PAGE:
The idea that Gamestop sells things again and again and again for great profit... Rentals. Redbox does the same thing. $1 a day, right? Well that ONE DVD has seen Redbox close to $30 in profit a month most likely. Figure the cheap prices drive people in and it's no surprise they're booming. This is a weaker comparison than it could be seeing as Blockbuster recently tanked, but the point is still sort of there somewhere. They make oodles off the same product and cut out the profits moviemakers see. Redbox recently started renting games for $2 a day. I guarantee developers don't see the oodles of profit they'll make off of a relative handful of game discs.
Again, you're equivocating things that aren't equal. Redbox has an agreement with publishers to do exactly what they do: Rent. I'm sure they pay a princely sum for the rights to the DVDs they obtain, probably playing off the naivety of the publishers they're obtaining the rights from (in a similar fashion to Netflix).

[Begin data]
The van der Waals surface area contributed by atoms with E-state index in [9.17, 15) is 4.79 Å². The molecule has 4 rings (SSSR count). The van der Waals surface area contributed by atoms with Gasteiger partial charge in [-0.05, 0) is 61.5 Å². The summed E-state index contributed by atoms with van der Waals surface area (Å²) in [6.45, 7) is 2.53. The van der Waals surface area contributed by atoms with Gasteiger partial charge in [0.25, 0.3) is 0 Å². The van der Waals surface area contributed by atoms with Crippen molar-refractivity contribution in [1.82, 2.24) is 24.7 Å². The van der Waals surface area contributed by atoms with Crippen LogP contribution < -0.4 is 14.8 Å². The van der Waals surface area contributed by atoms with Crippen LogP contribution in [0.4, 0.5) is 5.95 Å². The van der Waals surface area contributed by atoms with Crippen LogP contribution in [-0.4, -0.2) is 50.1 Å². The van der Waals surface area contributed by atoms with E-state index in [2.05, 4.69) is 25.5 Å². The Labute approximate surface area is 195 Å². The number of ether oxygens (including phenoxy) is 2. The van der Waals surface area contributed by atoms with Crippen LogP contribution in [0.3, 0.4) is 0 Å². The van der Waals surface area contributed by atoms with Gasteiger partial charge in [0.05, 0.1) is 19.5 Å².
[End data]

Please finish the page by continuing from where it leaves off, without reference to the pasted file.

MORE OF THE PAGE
On the other hand: GameStop buys say 40 units of product. They buy them just as Wal-Mart buys them or Target buys them: Through bulk sales. They don't sell the games they get as used: the sell the games their customers bring in
as used. It's a loophole. So they've bought the same $30 unit product available at Wal-Mart but where Wal-Mart will collect profit once, GameStop can collect profit infinitely. Once the game has gone outside the scope of that First Sale, they "own" the product, can set the rates its sold at, and can precisely control how much profit they get from it.